This week I have read of two situations in which direct, aggressive violence has been enacted on those of unequal ability to defend themselves. This is where I melt with a righteous swell of anger that arises demanding justice. I read an article where the practice of sacrificing children is on the rise in Uganda. I fume over the abuse of children. This should NOT be and CANNOT continue. Apparently, some adults believe that by offering children (not necessarily your own) for sacrifice they will become wealthy (how they make that mental jump I know not). In many cases the children have been sold off by guardians or parents who hope to grow rich through this accursed practice. Even some of the traditional African doctors are said to believe that their ‘magic’ is made more powerful by the use of children’s body parts. How can they be so deluded? Forget the ‘civilized’ argument - what about plain old human decency or even respect for the weaker among us? I am sick with this. I’m grateful that some of the Church leaders there have spoken out against such deplorable practices, but words - as powerful as they are - are not enough. Something more is needed.

The other sickening reports I am hearing are coming from the Swat region of Pakistan where women and children are being beaten supposedly because of religious regulations (but we all know it’s because of pride in the human heart in men who have negated their role due of their abuse of power). These men make me sick. They are weak and pitiful creatures that attempt to elevate their putrid selves up by stepping on the backs of those weaker than they (or at least less cruel and dark-hearted). I cannot believe we can hear reports such as these and the governments of the world are so slow - if they do anything at all - to respond as people lose their lives by the hands of ignorant, jingoistic, fantastically diabolical aggressors. Wake up, wake up world!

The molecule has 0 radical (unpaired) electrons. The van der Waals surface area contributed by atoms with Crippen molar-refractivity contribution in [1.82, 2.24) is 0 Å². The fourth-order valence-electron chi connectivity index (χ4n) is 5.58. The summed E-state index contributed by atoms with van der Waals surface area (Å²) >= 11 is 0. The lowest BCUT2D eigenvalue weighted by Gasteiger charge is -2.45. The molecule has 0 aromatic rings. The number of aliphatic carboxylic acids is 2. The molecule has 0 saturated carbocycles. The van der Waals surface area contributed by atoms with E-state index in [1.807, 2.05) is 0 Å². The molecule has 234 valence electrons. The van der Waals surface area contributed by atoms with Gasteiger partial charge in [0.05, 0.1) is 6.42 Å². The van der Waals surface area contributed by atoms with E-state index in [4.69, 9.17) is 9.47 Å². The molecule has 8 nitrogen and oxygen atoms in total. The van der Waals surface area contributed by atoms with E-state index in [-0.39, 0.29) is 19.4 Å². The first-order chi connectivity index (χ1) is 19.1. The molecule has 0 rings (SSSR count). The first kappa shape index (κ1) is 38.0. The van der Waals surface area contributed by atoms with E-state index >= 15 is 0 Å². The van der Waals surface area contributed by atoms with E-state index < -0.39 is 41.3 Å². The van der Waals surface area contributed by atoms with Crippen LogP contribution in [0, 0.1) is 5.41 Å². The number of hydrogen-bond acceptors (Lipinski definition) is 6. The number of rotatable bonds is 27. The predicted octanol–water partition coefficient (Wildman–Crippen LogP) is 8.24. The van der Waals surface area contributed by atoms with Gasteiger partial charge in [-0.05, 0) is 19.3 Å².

This world was never meant to be built on, or for humanity to ascend on, the backs of other human beings. We MUST act. We MUST do whatever we can. If we have a voice we MUST use it. If you are a networker - pull your networks together to facilitate indiscriminate acts of outright care and kindness for others. If you are a person of resource - use whatever resources you have for the good of others. If you are a writer - write your way into the lives of others inspiring them to become catalytic agents of an ultimately redemptive nature. If you legislate - use your powers of persuasion to push something into existence that is yearning to be birthed. If you make things happen - put together a project that will work against, and ultimately overcome, discordant acts of our marred human nature. If you care for those in need by use of your hands - find outlets that not only give you permission, but encourage your efforts. We have to engage in our mandate for divine collaboration in facilitating the ‘Kingdom coming’ which we ALL dream about - no matter our culture, creed, condition or creature comforts. It takes each one of us choosing the joy of self-sacrifice (because we were made for it) over the amusement (lit. distraction) of self-absorption.